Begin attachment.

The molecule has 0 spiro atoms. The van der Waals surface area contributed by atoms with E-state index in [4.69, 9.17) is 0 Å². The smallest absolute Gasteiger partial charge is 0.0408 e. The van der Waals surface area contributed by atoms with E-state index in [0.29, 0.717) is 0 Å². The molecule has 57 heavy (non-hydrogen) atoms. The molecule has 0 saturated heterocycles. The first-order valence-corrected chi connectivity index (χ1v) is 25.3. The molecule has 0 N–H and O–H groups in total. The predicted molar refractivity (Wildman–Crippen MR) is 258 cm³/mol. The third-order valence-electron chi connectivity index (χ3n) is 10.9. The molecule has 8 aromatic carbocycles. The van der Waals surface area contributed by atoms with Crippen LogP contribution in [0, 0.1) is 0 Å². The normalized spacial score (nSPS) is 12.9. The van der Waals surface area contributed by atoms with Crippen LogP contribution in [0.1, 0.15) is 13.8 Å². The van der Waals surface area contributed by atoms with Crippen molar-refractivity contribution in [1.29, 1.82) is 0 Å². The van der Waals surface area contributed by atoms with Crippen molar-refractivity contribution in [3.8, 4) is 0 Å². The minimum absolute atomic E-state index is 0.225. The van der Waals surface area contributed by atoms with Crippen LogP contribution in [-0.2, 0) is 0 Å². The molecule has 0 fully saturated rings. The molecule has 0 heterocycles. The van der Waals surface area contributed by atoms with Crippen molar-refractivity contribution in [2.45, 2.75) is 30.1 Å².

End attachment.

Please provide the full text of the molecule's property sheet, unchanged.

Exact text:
The molecule has 0 spiro atoms. The van der Waals surface area contributed by atoms with E-state index in [4.69, 9.17) is 0 Å². The smallest absolute Gasteiger partial charge is 0.0408 e. The van der Waals surface area contributed by atoms with E-state index in [0.29, 0.717) is 0 Å². The molecule has 57 heavy (non-hydrogen) atoms. The molecule has 0 saturated heterocycles. The first-order valence-corrected chi connectivity index (χ1v) is 25.3. The molecule has 0 N–H and O–H groups in total. The predicted molar refractivity (Wildman–Crippen MR) is 258 cm³/mol. The third-order valence-electron chi connectivity index (χ3n) is 10.9. The molecule has 8 aromatic carbocycles. The van der Waals surface area contributed by atoms with Crippen LogP contribution in [0, 0.1) is 0 Å². The normalized spacial score (nSPS) is 12.9. The van der Waals surface area contributed by atoms with Crippen LogP contribution in [0.1, 0.15) is 13.8 Å². The van der Waals surface area contributed by atoms with Crippen molar-refractivity contribution in [1.29, 1.82) is 0 Å². The van der Waals surface area contributed by atoms with Crippen molar-refractivity contribution in [3.8, 4) is 0 Å². The minimum absolute atomic E-state index is 0.225. The van der Waals surface area contributed by atoms with Crippen LogP contribution in [-0.2, 0) is 0 Å². The molecule has 0 fully saturated rings. The molecule has 0 heterocycles. The van der Waals surface area contributed by atoms with Crippen molar-refractivity contribution in [2.45, 2.75) is 30.1 Å².